Like any internet community, it is not without its flaws. Here, the hackers’ comments came uncomfortably close to a lot of Tumblr users’ excesses. It is sometimes a deeply silly place, keen on self-congratulation. It is also largely decadent, and because it is made of millions of fallible human beings, it’s not always terribly original or profound. But that does not mean it does not have the capacity to be those things, and it often is.
Tumblr is where I go to laugh, but it also a fantastic place to learn: this is where I first read about Trayvon Martin, for example. It often hosts some of the most eloquent and nuanced conversations about society, from gender to race to equality and social justice. It is a community that gives and shares and supports its own – only last night, I witnessed people organise a whip-round for a fellow Tumblr user who needed to get out of an abusive situation fast.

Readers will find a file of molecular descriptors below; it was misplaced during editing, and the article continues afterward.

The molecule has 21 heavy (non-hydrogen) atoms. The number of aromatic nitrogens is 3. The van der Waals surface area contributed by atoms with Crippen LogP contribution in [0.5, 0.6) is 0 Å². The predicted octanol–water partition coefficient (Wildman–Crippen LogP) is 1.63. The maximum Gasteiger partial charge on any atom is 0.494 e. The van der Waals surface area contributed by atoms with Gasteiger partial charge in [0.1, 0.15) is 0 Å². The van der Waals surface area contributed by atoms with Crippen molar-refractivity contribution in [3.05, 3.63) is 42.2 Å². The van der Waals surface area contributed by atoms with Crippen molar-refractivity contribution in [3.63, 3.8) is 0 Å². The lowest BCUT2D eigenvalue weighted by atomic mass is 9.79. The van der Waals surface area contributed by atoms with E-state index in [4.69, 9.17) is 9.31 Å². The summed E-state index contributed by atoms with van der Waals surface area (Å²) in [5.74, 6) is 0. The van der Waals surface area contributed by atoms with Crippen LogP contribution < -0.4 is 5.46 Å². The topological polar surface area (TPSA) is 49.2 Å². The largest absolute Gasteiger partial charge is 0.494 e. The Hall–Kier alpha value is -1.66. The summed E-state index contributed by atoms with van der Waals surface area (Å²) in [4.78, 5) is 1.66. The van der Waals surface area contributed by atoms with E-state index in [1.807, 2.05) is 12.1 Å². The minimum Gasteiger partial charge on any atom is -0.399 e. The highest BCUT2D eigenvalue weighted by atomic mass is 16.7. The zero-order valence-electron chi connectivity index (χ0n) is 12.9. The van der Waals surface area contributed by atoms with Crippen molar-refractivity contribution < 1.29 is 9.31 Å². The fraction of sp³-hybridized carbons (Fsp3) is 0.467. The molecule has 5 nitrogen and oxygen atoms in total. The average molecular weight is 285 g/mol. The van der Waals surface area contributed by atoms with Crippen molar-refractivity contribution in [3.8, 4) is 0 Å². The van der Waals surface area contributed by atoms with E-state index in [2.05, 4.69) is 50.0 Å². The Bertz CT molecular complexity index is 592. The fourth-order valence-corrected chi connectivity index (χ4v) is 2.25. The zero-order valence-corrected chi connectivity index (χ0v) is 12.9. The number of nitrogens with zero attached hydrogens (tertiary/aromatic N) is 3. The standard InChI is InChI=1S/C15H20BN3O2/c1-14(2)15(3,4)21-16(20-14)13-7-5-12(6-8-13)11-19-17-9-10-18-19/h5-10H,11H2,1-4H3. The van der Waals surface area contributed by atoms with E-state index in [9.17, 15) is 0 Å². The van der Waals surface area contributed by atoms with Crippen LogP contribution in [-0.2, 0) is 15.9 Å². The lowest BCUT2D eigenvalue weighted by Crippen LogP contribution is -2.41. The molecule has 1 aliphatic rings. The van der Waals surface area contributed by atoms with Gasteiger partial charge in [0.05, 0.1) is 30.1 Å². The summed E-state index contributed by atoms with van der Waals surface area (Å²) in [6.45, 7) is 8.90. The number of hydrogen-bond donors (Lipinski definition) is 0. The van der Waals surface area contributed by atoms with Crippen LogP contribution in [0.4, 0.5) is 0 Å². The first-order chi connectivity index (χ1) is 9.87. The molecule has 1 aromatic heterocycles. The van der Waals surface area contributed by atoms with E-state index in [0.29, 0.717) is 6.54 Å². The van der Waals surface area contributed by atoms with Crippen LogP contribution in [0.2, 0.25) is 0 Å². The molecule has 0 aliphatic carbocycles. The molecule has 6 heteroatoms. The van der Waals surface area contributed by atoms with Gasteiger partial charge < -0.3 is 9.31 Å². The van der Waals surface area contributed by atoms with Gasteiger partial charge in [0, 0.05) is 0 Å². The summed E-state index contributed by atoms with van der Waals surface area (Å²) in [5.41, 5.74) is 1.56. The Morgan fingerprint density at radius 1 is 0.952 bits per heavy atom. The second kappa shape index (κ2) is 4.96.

It can be a brilliant place, because it is a lot more than the sum of is parts: you get out of it what you put in. Not many sites can give you all of that and a gif of Chris Evans punching a bag in slo-mo. And for that reason, I’ll remain onboard. No contest.
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